By Dr. Sheila Modir, pediatric psychologist at CHOC
It’s difficult for adults to make sense of a tragedy, so consider how difficult it can be for children. To help parents support their children as they navigate trauma either in their own lives or process a tragic event they see on the news, consider the five E’s of helping a child navigate the emotional aftermath of a traumatic event:
Explore what your child already knows in a gentle and calm manner. You can start with a neutral question inquiring about how their school day was or if anything happened while they were at school.
Explain what has happened in a way that your child can understand based on his/her age.
This is the time to address any misinformation your child might have picked up at school and help them understand that a scary thing did happen, but also reassure their sense of safety as schools and adults work hard to keep their children safe on daily basis.
Limit information that you provide to your child to the questions that they ask you, so that you avoid overwhelming them with information that they may not already have been exposed to.
You can provide examples of ways you and others in your community keep your child safe every day (i.e., how when you drop them off at school in the morning and you look both ways before crossing the road, how doctors are working hard to help the children that have been hurt).
Express to your child that feelings are normal and it is okay to feel sad, mad or angry when a tragic event occurs. Remember to reduce media exposure after a traumatic event, as repeated exposure to the event has been associated with psychological distress and intensifying already heightened emotions.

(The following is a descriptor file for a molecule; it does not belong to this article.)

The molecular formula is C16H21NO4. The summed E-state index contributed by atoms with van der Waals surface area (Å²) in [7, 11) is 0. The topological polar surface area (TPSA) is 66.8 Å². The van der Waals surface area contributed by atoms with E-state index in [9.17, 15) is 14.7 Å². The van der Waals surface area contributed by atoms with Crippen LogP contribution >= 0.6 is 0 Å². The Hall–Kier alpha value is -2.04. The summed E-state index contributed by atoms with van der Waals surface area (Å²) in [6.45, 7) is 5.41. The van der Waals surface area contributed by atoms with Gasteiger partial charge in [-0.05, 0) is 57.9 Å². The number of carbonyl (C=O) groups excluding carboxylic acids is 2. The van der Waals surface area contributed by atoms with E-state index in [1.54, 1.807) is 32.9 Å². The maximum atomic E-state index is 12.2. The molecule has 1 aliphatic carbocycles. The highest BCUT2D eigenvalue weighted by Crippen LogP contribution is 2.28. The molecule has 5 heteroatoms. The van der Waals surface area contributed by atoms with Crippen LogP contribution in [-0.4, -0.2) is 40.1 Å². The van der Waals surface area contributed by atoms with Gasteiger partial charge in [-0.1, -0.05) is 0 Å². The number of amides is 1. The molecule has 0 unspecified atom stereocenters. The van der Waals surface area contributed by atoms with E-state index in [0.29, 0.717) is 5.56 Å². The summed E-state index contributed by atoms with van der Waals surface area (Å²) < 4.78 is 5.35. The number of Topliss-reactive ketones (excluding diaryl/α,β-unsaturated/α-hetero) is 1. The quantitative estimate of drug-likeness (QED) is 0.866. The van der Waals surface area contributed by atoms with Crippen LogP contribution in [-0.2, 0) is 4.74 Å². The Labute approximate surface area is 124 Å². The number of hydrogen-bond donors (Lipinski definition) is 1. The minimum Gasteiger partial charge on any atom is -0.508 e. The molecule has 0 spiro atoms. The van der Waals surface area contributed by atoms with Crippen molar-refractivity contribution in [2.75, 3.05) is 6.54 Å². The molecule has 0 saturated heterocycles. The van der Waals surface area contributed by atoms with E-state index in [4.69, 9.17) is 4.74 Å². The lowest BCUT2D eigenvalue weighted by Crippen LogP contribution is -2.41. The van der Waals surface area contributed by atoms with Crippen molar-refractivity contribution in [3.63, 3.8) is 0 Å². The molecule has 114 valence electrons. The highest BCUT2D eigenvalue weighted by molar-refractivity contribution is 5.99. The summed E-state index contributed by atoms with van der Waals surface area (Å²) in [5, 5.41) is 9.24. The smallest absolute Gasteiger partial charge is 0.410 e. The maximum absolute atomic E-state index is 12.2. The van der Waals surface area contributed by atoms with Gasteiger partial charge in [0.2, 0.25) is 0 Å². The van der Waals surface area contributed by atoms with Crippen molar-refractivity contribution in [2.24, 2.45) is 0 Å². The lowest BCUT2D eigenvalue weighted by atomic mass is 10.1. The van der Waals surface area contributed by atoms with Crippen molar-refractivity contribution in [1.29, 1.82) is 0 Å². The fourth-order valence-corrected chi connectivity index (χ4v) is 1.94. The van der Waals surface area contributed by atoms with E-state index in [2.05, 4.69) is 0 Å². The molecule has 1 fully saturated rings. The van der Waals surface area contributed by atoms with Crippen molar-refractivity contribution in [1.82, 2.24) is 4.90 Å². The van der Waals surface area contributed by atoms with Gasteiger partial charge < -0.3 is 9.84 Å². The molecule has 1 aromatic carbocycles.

Emotionally model for your child healthy expression of feelings as children take their cues from their parents. Describe how you cope with your distressing emotions to your child (i.e., When I feel scared when something bad happens to me, I talk about it with someone who makes me feel safe or I take three deep breaths).
Ensure stability by continuing to adhere to your child’s daily routine. This will provide them with a sense of reassurance and safety during a chaotic time. Engaging in a daily routine is not meant to ignore what has happened, but rather to continue to provide the child with structure, stability and predictability.
If you are struggling to help your child process a traumatic event, or if you feel your child could benefit from additional support, ask your pediatrician for a referral to a pediatric psychologist or psychiatrist.
Below are a few additional resources on coping with trauma that I often share with my patients and their families:
- Helping Children Survive the Aftermath– Florida International University
- Understand PTSD – U.S. Department of Veterans Affairs
- Responding to a School Crisis– The National Child Traumatic Stress Network
- Resources for Parents and Caregivers– The National Child Traumatic Stress Network
- Helping Traumatized Children: A Brief Overview for Caregivers – Child Trauma Academy
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